Thursday, January 18, 2007

A Sword Adventure(r)

By now you may have received another wonderful issue of Gilbert! with glimpses from GKC's own turf - and so the topic of "swords" may be a bit out of date - no pun intended.

But, since you are a Chestertonian, you will be interested to know that there are several sword books available from Dover, including titles like
* The Archaeology of Weapons: Arms and Armour from Prehistory to the Age of Chivalry
* The Sword Through the Centuries
* The American Sword 1775-1945
and there is even a colouring book!

But in particular I want to mention The Book of the Sword: With 293 Illustrations by Sir Richard F. Burton. That name may be familiar to careful readers of GKC.

Richard Francis Burton, 1821-1890, was a British explorer and Orientalist who mastered some 40 languages and dialects. Not only did he have adventures, he wrote about them, including places like Mecca and Medina (which he visited in disguise!), Lake Tanganyika, and Salt Lake City. (Some of these look quite interesting, and are reprinted by Dover; do your own exploration by simply using their search box on "Burton".)

One other book by Burton which I seen GKC mention is his The Essential Anatomy of Melancholy, which GKC must have known well enough (and expected his readers to know well enough) to refer to as an example in his ILN columns:

We all know that the principle of abridgment is abroad just now. It is applied to things to which it is approximately applicable, as to very voluminous ancient works from which few modern people ever see any extract at all; things like Burton's "Anatomy of Melancholy, " or the "Encomium Moriae" of Erasmus. It is also applied to things to which it is absurdly inapplicable; like the most poetical plays of Shakespeare, which nearly everybody can obtain and almost anybody should enjoy. But at least in most of these cases there is no doubt or mystery about whether the work is abridged or not.
[GKC, ILN Dec 12 1925 CW33:608]
I have had occasion recently, for various dark and nefarious purposes of my own, to read a good deal of what has lately been written about Robert Louis Stevenson. I had no need to read what was written by Robert Louis Stevenson, for I have read it all long ago and many times over; and I have remembered it, which does not seem to be the case with some who depreciate it. For I have found the critics not so much criticising Stevenson as criticising somebody else and putting it down to the discredit of Stevenson. The strangest things are said on the subject. One distinguished critic said that Stevenson was only an inferior imitator of Poe; which is like saying that Dickens is only one mass of plagiarism from Byron, or that "The Wallet of Kai-Lung" is a sort of reprint of Burton's "Anatomy of Melancholy." I simply do not know what the statement means.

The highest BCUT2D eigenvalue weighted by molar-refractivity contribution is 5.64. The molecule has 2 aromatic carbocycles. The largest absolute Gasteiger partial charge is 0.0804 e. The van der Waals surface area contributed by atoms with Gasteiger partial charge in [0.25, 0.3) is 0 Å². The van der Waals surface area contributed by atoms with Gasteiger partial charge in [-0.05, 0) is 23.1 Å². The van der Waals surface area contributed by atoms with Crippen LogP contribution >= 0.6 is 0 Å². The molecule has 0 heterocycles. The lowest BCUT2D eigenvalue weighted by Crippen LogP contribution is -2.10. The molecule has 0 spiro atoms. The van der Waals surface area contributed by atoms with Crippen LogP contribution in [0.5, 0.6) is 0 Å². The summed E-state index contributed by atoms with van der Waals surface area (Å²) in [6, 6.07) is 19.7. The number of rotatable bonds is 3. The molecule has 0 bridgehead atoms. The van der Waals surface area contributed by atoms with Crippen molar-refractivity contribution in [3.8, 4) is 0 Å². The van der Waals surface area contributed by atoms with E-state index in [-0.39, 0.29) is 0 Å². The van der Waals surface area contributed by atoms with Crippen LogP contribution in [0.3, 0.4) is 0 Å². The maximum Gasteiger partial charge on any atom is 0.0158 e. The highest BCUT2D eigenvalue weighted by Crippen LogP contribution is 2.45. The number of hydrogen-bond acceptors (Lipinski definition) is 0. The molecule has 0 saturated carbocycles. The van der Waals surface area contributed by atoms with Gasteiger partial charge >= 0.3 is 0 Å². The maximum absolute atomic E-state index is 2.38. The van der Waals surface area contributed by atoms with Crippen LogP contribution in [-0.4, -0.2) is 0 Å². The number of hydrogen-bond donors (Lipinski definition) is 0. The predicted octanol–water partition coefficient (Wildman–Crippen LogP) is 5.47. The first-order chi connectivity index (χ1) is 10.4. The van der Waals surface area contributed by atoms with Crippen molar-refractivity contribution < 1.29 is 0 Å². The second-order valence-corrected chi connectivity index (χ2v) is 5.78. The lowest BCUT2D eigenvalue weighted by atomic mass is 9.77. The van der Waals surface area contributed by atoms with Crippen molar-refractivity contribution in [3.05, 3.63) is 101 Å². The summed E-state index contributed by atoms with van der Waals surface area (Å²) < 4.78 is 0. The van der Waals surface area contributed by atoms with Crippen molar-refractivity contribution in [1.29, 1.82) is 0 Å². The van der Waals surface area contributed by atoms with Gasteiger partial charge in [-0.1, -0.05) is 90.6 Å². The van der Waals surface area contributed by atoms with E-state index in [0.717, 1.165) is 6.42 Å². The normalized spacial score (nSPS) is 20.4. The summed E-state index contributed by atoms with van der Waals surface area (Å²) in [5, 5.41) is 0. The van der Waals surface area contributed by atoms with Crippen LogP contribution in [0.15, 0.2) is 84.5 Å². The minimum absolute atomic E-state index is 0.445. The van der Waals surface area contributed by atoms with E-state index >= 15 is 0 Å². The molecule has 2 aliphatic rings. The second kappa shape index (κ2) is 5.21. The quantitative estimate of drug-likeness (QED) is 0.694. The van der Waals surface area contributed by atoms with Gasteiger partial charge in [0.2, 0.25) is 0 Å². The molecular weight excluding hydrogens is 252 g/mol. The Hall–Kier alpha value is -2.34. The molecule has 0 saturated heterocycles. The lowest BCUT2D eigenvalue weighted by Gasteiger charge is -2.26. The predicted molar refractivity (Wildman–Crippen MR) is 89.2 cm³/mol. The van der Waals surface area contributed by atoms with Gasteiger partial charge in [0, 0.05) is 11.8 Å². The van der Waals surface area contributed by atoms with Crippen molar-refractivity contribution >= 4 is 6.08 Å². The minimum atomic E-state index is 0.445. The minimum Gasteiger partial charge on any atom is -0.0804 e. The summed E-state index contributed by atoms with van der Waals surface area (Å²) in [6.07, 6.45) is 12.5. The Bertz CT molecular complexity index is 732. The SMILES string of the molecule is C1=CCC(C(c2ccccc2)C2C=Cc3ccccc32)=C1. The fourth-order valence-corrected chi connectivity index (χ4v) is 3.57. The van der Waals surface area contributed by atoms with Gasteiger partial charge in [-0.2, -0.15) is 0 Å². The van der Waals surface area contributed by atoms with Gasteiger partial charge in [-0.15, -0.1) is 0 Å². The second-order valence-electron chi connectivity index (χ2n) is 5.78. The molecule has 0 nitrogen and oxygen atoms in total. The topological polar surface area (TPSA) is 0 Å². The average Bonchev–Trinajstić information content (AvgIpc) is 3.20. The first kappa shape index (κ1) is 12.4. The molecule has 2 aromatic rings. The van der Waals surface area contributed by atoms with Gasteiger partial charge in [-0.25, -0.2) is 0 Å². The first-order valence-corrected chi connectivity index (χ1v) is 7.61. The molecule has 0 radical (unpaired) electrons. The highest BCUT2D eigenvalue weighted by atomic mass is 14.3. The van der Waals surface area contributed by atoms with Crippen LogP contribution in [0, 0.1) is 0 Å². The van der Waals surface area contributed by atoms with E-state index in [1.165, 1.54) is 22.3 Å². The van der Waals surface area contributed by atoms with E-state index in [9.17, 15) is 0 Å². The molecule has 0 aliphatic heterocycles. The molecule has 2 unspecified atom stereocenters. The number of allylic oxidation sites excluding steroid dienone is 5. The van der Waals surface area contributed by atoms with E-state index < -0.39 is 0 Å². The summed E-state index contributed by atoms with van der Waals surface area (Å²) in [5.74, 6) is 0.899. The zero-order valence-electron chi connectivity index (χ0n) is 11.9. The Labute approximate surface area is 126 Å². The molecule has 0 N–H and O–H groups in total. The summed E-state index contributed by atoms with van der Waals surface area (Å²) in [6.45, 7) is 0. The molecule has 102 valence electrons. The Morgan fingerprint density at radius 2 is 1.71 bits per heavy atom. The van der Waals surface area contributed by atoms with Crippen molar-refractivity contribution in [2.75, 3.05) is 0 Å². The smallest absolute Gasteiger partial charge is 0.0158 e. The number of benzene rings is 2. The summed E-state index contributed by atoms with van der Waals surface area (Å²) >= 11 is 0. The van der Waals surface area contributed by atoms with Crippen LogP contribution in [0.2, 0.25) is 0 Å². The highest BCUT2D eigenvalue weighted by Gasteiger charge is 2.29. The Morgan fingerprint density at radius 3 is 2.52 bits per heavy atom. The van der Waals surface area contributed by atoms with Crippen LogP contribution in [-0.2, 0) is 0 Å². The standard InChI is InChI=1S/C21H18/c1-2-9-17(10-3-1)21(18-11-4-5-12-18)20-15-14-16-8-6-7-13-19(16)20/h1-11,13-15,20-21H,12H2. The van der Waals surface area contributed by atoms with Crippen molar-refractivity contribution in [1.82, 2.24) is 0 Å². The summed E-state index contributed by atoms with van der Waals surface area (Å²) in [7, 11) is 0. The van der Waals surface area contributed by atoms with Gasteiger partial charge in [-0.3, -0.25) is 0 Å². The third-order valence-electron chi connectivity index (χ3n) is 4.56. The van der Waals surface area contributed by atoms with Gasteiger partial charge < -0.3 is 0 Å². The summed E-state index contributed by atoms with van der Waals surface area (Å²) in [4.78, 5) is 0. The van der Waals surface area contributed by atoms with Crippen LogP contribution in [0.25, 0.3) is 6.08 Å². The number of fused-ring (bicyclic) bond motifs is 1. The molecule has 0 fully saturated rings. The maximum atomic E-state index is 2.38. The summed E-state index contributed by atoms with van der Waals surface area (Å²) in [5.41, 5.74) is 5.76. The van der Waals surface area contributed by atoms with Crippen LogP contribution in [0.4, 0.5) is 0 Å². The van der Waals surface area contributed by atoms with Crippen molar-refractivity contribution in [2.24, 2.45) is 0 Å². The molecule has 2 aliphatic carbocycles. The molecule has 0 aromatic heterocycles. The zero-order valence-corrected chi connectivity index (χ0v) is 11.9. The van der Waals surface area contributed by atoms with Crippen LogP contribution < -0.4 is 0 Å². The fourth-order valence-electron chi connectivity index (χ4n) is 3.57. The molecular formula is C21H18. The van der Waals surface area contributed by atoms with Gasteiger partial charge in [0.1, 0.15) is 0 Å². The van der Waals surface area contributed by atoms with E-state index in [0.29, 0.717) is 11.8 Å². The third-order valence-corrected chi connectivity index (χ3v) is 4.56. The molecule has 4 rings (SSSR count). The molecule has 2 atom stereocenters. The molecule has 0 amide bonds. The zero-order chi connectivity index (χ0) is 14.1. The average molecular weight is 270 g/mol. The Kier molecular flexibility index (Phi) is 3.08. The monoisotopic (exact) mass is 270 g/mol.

[GKC ILN Oct 8 1927 CW34:392]
As I have not yet read Burton's book, I too do not know what the statement means. But now I know where to find the book if I want it, and so do you.

PS: One of the sword-items which I don't recall seeing mentioned in the "Sword Issue" is the very interesting short story called "The Sword of Wood". It is to be found (along with many other interesting stories and fragments) in the very important CW14, which is one of the must-have volumes of CW. So visit the ACS web site today and get your own copy! You will be glad you did.


I have learned that Encomium Moriae by Erasmus is available (in English) from Dover under the title In Praise of Folly; however, I was not able to find The Wallet of Kai-Lung in their catalog.


  1. Very interesting, Dr. T.

    Wow, look at the alliterations in that first (1925) ILN paragraph!

    abridgment is abroad
    approximately applicable
    very voluminous
    ever extract
    It is absurdly inapplicable
    poetical plays

    GKC: Genius

  2. I stand corrected. Only two of the above are alliterative.

    GKC: Genius
    NCB: Whatever

  3. Thanks for bringing this up. I am a big Burton fan. Indiana Jones didnt wouldnt have even tried to do some of what Burton did. Although not always the most morally upstanding individual, I do like Burton for showing how a lively intellectual life can be mixed with active pursuits, and he embodies the vanishing trait of self reliance.

  4. Burton teaches us flagrant, cavalier disregard for spell check as well......oops

  5. Richard F. Burton informs much of the theme and content of Paul Chadwick's excellent comic series Concrete, in a similar (though not identical) way as that in which the figure of Chesterton himself can be found in Neil Gaiman's Sandman series. Interested parties should check both of them out.

    I honestly couldn't decide which is better, though.

  6. Really enjoying Dr. Thursday's revue of the many fascinating titles to be found at Dover Books, a quality publishing company that deserves all the attention it can get. (I recently descended to the first ring of hell--more popularly known as the Mall of America in Minneapolis, MN--in an attempt to keep my shopaholic sister happy, and found a bookstore that stocked a large selection of Dover titles. Imagine--heaven even in a mall!)

  7. Having googled "Burton's Anatomy of Melancholy" it would appear that it is a different Burton - Robert, not Richard, and living in a different time.


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